[Fixed] Angular/RxJs When should I unsubscribe from `Subscription`


When should I store the Subscription instances and invoke unsubscribe() during the NgOnDestroy life cycle and when can I simply ignore them?

Saving all subscriptions introduces a lot of mess into component code.

HTTP Client Guide ignore subscriptions like this:

getHeroes() {
                     heroes => this.heroes = heroes,
                     error =>  this.errorMessage = <any>error);

In the same time Route & Navigation Guide says that:

Eventually, we’ll navigate somewhere else. The router will remove this component from the DOM and destroy it. We need to clean up after ourselves before that happens. Specifically, we must unsubscribe before Angular destroys the component. Failure to do so could create a memory leak.

We unsubscribe from our Observable in the ngOnDestroy method.

private sub: any;

ngOnInit() {
  this.sub = this.route.params.subscribe(params => {
     let id = +params['id']; // (+) converts string 'id' to a number
     this.service.getHero(id).then(hero => this.hero = hero);

ngOnDestroy() {


— Edit 4 – Additional Resources (2018/09/01)

In a recent episode of Adventures in Angular Ben Lesh and Ward Bell discuss the issues around how/when to unsubscribe in a component. The discussion starts at about 1:05:30.

Ward mentions right now there's an awful takeUntil dance that takes a lot of machinery and Shai Reznik mentions Angular handles some of the subscriptions like http and routing.

In response Ben mentions that there are discussions right now to allow Observables to hook into the Angular component lifecycle events and Ward suggests an Observable of lifecycle events that a component could subscribe to as a way of knowing when to complete Observables maintained as component internal state.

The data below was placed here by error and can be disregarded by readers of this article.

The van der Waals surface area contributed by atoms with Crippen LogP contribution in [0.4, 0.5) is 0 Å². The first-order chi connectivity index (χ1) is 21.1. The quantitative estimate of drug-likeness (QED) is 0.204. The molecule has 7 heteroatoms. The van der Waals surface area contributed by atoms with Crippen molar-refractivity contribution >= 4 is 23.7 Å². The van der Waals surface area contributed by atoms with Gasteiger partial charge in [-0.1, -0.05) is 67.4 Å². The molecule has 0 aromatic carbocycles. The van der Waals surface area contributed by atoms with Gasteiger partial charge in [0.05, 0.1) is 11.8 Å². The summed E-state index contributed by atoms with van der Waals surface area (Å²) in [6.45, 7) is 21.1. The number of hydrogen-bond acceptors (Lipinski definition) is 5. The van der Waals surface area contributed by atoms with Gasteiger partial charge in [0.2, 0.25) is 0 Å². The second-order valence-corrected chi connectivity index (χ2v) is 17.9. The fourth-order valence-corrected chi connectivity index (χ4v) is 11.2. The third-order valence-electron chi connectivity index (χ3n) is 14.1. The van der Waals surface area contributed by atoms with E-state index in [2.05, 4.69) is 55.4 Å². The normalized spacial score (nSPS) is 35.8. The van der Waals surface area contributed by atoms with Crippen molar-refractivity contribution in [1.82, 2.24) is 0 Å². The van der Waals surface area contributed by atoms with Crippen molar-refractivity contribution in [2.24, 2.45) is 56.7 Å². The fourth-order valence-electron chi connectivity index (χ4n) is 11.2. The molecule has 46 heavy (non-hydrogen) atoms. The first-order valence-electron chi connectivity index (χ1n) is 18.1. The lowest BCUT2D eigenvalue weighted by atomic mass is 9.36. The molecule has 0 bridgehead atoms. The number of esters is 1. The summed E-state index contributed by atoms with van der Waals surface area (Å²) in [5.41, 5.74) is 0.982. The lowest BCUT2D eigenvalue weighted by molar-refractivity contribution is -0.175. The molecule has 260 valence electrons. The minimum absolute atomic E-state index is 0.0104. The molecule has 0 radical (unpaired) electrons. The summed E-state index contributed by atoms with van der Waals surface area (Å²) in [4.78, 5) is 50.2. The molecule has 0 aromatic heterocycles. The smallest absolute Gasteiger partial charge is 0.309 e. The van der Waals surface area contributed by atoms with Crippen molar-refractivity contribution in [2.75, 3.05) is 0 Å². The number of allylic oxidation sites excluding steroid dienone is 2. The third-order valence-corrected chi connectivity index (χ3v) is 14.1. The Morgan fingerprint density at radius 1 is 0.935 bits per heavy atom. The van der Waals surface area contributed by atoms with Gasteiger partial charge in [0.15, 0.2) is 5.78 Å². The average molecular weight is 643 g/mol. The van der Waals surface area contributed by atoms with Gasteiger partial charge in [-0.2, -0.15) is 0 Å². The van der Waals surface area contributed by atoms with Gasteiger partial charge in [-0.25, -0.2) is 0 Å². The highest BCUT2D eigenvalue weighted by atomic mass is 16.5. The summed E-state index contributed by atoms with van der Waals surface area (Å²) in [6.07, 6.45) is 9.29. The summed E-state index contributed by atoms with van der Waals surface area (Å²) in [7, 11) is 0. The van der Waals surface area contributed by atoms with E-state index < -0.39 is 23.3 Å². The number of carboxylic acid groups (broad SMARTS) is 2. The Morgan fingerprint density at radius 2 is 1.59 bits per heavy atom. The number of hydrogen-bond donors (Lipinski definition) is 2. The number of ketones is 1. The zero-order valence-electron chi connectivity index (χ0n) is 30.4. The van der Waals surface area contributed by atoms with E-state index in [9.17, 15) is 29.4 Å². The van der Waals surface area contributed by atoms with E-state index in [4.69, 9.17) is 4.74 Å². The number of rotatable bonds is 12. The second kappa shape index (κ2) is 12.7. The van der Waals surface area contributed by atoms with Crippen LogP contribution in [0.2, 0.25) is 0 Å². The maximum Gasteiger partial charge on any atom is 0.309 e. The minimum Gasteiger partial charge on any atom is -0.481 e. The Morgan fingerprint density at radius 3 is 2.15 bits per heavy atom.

That said, we mostly need solutions now so here are some other resources.

  1. A recommendation for the takeUntil() pattern from RxJs core team member Nicholas Jamieson and a tslint rule to help enforce it. https://ncjamieson.com/avoiding-takeuntil-leaks/

  2. Lightweight npm package that exposes an Observable operator that takes a component instance (this) as a parameter and automatically unsubscribes during ngOnDestroy.

  3. Another variation of the above with slightly better ergonomics if you are not doing AOT builds (but we should all be doing AOT now).

  4. Custom directive *ngSubscribe that works like async pipe but creates an embedded view in your template so you can refer to the ‘unwrapped’ value throughout your template.

I mention in a comment to Nicholas’ blog that over-use of takeUntil() could be a sign that your component is trying to do too much and that separating your existing components into Feature and Presentational components should be considered. You can then | async the Observable from the Feature component into an Input of the Presentational component, which means no subscriptions are necessary anywhere. Read more about this approach here

— Edit 3 – The ‘Official’ Solution (2017/04/09)

I spoke with Ward Bell about this question at NGConf (I even showed him this answer which he said was correct) but he told me the docs team for Angular had a solution to this question that is unpublished (though they are working on getting it approved). He also told me I could update my SO answer with the forthcoming official recommendation.

The solution we should all use going forward is to add a private ngUnsubscribe = new Subject(); field to all components that have .subscribe() calls to Observables within their class code.

We then call this.ngUnsubscribe.next(); this.ngUnsubscribe.complete(); in our ngOnDestroy() methods.

The secret sauce (as noted already by @metamaker) is to call takeUntil(this.ngUnsubscribe) before each of our .subscribe() calls which will guarantee all subscriptions will be cleaned up when the component is destroyed.


import { Component, OnDestroy, OnInit } from '@angular/core';
// RxJs 6.x+ import paths
import { filter, startWith, takeUntil } from 'rxjs/operators';
import { Subject } from 'rxjs';
import { BookService } from '../books.service';